BOZEMAN — Luke Daly’s return to the Montana State football lineup has elevated the kicking competition during spring drills, a reality coach Jeff Choate has observed — and celebrated — over the course of the past month.
Looking back, the Bobcats attempted 16 field goals last season (making 11) which ranked in the middle of the pack in the Big Sky Conference. They ranked 12th in the league in third-down conversion percentage and 11th in scoring offense, and that facilitated the need for field goal accuracy.
Choate doesn’t have overly brash tendencies when it comes to red-zone football, which makes the kicking battle between four guys — Daly, Gabe Peppenger, Jered Padmos and Devon Tandberg — that much more meaningful.
Considering his team’s characteristics, Choate has learned that it’s best to take the points whenever necessary.
“It’s awesome to have depth there,” Choate said. “I think with our style we’re going to need to kick 80-percent-plus inside 35 yards. When that ball is spotted on the 25-yard-line and in we’ve got to be able to count on getting three (points). That’s going to be a big part of our success this fall, how efficient those guys are.”
Daly sat out last season while serving a suspension for an off-field incident. He was accused of partner or family member assault in Billings last summer, but those charges were deferred and he was eventually reinstated to the team.
Daly had a solid sophomore season in 2015, making 8 of 9 field goal tries, including a pair of 50 yarders. Peppenger was the primary placekicker in Daly’s absence last year. He hit 9 of 13 field goals and all 25 of his point-after attempts as a true freshman. He also averaged 61.8 yards and had 11 touchbacks on 33 kickoffs.
Peppenger’s best game was against North Dakota, when he made all three of his field goal tries, including a season-long 44-yarder.
“I think he’s a talented young man. He’s got a lot of pop on his leg,” Choate said of Peppenger. “He gets really good elevation on the ball, which is something that’s not natural, especially when you’re coming out of high school when a lot of times guys are kicking off of tees. And so to go to the ground and kick off the surface, that can be a challenge.
“But he did an awesome job for us filling in last year. He matured and improved as the year went on and he’s picked up where he left off.”
Choate said Daly, who ostensibly has the strongest leg on the team, has re-acclimated to the kicking competition — discounting a few adjustments.
“It’s interesting, because you almost forget that he was gone,” said Choate, MSU’s second-year coach. “I’m like, ‘No, that’s not how we do things. We do it like this.’ So you’re kind of explaining some of that. But he’s been open to it, and he takes to coaching well.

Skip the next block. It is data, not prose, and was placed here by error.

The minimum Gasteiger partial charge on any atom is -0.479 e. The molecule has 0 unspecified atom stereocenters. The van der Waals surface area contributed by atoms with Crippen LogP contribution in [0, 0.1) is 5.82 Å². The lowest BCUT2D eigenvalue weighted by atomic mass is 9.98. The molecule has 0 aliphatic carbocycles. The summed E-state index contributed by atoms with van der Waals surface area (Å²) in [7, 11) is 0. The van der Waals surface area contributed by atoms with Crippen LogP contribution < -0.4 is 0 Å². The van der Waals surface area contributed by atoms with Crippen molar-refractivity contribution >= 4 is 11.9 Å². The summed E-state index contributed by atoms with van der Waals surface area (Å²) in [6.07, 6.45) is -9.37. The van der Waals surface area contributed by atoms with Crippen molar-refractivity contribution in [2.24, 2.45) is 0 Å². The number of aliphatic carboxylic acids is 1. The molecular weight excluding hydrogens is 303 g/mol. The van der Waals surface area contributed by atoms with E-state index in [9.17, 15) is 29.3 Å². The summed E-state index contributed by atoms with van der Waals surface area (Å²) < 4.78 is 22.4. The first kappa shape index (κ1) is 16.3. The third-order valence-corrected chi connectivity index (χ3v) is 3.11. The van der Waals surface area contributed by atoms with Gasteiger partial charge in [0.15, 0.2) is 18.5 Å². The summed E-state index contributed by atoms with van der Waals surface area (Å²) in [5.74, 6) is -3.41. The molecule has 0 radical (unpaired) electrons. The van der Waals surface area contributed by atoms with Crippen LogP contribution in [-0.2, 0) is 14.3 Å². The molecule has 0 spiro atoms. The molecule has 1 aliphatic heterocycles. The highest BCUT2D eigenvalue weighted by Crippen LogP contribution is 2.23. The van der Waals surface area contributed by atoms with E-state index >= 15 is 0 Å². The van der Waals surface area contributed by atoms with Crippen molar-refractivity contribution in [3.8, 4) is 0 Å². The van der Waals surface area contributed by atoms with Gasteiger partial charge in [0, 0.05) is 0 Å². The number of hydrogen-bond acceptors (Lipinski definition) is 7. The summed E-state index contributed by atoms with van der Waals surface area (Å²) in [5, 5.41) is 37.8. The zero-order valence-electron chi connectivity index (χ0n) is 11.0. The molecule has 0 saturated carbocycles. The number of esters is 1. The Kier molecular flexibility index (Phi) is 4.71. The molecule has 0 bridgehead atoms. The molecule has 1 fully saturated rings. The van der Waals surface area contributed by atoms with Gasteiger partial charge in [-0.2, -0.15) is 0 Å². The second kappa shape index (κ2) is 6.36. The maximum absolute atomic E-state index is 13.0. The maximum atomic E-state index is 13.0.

“We’ve had a couple of those deals where it’s like, ‘No, this is how we practice now. This is how we do things.’ And I think it’s taken him a minute, which is funny because you forget he wasn’t here last year. But it’s been good. And I think he’s been pleasantly surprised with the level of competition that he has around him, and that’s just going to elevate his game.”
Padmos was the Bobcats’ primary punter as a freshman last year. He averaged 39.7 yards on 58 punts, had five punts 50-plus yards and pinned the ball inside the 20 yard line 10 times.
Padmos did not attempt a field goal last season but has been working out at kicker this spring (in addition to playing some wide receiver). Padmos’ performance has been praiseworthy.
“As far as the placekicking goes, I think (Daly) has probably been really impressed by Padmos,” Choate said. “That guy’s pretty good: ‘I better up my game here a little bit.’ Those guys are really going to push each other, and I think it will be very interesting to see how that competition plays out.
“If Luke ends up being the guy then you maybe have the luxury to redshirt a guy like Jered, who probably would have been better to redshirt a year ago. But he came through and did a great job for us.”
Daly has shown off a booming punting leg this spring. Choate indicated Daly will continue to get punting opportunities when fall camp opens in August, particularly in traditional scenarios. Padmos proved effective with the roll-out punt last season.
The Bobcats were the third-best punting team in the Big Sky last year.
“We’re going to work (Daly) on the punting stuff,” Choate said. “Some of the roll-out stuff Jered’s probably a little bit better at, just because he’s had more turns at it. But as a traditional punter it’s all about consistency, and so those guys will have a tight competition in the fall, so we’ll see what happens.”
MSU will wrap up spring drills at noon Saturday at Bobcat Stadium with the annual Sonny Holland scrimmage.
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